Local trains are more prone to delays, for example the Yamanote line in Tokyo being the most notorious due to ahem, being the preferred line used by Tokyoites to say bye-bye to this world.
For local city train lines a delay of more than 5 minutes will result in the driver profusely apologizing on and on, and the line to start issuing "certificates" that people can get to show their employers blaming the lateness on the train line.
Sometimes they arrive 1 or 2 minutes late due to stuff like urgent track inspection/maintenance. This is generally not considered a big deal, although the conductor will still announce it and briefly apologize for it.
Leaving 6 minutes (let alone 11) later than the schedule is definitely considered late. If you're changing lines, which in practice most people have to do when commuting in Tokyo, a 5 minute delay can result in an even bigger total delay (e.g. if the next train you take is an express one, and it comes every 15min).
Delays longer than that are usually due to bodily accidents which is an euphemism for "someone just jumped in the tracks", and typhoons and other natural accidents. The former is more common.
What I found more amazing when I fist came is that buses also come on time! Although of course short delays are more common than with trains, they're pretty much on schedule. The flip side is that they run very slowly and stop every other block. When I used to commute by bike I often kept up with buses for long stretches.
For frequent trains like like loop lines and subways in major cities, you can generally expect them to arrive when scheduled. These arrive every few minutes, so anything longer than a minute is perceived as a delay. These will be reported and apologized for.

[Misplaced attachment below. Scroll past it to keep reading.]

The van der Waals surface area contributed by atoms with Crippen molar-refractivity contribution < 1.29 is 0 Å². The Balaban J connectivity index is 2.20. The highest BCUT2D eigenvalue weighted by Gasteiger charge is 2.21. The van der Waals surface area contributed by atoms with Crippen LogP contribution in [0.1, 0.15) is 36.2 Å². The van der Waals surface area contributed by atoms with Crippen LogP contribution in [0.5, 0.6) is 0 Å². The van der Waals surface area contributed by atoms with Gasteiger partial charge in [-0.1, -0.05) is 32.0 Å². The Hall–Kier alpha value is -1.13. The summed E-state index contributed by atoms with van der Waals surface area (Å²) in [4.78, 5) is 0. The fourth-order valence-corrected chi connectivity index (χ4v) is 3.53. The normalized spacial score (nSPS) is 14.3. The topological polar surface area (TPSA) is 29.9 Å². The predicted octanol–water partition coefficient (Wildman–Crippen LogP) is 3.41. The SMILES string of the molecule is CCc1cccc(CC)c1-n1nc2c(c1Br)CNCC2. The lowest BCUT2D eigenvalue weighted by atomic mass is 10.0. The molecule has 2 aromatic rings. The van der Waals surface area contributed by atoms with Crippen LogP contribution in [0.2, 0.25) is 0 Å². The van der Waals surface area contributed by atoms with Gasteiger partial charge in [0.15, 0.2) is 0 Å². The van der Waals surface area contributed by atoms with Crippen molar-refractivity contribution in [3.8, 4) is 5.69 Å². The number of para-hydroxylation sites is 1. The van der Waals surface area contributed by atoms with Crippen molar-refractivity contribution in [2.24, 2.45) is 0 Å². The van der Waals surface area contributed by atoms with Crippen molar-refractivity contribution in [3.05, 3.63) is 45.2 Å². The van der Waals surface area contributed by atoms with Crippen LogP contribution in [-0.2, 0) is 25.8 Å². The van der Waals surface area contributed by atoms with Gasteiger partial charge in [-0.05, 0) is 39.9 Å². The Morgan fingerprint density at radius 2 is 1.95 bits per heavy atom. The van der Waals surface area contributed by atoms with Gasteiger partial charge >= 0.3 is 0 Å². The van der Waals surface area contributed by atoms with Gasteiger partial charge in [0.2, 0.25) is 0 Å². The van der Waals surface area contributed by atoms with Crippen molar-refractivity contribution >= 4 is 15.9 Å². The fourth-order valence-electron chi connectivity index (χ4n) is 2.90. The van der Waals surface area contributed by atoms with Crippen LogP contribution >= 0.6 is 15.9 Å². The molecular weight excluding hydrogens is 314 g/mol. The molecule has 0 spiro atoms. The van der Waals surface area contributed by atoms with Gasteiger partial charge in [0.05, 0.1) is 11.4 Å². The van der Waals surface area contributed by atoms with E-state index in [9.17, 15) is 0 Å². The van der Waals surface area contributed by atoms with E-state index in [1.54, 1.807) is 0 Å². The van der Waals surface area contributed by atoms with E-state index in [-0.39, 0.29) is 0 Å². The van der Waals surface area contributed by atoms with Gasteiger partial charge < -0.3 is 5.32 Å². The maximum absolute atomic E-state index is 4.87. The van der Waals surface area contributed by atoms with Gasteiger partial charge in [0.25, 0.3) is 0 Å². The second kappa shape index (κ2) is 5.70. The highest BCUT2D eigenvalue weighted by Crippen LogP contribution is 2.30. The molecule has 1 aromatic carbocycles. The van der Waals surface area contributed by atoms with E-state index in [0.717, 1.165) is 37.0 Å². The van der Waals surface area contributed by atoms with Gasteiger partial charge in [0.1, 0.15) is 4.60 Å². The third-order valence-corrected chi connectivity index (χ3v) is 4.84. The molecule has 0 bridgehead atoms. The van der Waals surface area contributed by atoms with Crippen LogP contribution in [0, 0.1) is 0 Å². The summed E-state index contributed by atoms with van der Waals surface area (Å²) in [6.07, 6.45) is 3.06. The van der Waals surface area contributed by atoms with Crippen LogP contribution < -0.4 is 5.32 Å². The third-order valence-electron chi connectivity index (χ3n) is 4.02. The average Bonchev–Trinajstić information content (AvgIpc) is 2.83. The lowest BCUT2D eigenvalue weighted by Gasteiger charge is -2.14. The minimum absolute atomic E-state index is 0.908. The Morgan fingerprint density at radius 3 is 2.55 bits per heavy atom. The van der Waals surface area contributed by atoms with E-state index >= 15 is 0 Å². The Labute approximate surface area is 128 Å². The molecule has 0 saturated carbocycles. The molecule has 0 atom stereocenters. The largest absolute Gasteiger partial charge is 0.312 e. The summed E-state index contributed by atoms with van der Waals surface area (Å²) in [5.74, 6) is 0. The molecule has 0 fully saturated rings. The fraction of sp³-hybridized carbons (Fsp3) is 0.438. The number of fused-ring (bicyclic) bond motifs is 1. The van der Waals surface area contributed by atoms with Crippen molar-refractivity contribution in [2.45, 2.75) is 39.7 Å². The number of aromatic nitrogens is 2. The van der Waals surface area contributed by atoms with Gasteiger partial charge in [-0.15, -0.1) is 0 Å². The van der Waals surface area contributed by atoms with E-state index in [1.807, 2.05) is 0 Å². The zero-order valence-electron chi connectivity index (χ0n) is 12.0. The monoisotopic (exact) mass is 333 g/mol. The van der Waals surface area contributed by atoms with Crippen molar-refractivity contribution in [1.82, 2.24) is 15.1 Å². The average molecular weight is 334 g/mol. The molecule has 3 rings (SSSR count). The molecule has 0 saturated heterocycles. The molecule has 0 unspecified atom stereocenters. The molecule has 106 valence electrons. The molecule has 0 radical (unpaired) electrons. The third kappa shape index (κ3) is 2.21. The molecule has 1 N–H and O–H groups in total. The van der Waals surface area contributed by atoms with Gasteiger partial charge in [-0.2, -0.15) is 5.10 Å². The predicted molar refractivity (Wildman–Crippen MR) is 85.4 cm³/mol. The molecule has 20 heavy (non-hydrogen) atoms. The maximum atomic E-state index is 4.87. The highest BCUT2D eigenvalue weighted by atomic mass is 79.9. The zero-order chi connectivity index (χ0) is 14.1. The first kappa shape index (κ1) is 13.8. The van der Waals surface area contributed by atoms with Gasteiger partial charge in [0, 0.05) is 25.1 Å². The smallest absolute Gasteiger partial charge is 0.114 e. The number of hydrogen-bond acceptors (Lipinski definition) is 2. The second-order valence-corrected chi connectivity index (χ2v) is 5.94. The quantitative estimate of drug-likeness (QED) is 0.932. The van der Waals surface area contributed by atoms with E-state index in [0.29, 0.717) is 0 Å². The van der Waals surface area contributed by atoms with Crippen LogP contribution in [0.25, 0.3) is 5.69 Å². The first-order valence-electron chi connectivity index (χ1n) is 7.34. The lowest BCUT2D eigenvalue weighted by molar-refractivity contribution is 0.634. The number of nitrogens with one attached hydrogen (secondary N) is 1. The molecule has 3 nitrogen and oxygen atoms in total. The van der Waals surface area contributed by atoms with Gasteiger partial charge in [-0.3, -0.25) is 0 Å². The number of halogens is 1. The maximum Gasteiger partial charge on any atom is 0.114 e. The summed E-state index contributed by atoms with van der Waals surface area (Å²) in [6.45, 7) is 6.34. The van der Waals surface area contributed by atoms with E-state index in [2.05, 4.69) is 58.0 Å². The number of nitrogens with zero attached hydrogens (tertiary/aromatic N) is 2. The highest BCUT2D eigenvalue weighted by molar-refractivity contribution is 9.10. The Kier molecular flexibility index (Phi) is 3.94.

For trains like JR that run longer distances and less frequently, delays of 15-20 minutes due to accidents or weather can happen. This seems to happen once every few months or so.
When there isn't a typhoon on, they pretty much arrive on time to the second. Anything later than a few minutes results in the platform staff handing out notes to that effect so that employees can prove to their companies that the train was actually late.
This is a fun visualization, but as you mentioned it's inaccurate precisely when you need it most (when there's a delay). Actually, some JR stations in Osaka already have an indicator that shows when incoming trains are stopped at the previous station or whether they are in between stations.
Stick with your guns. Why would you buy a diamond when you're so opposed to it for perfectly valid (although potentially subjective) reasons? Does the perception of other people that you are "too poor to afford a real ring" matter to you so much?
My wife was appalled when I told her I refused to buy her a diamond engagement ring. "Why wouldn't you want to give me a diamond ring? I couldn't marry someone who wouldn't give me a diamond ring."
We're married now and she doesn't even wear the sapphire ring that I bought for her because of chores, etc. Sure, she had to explain to almost everyone why it wasn't a diamond ring but that just means that she had one more topic to go through with her friends.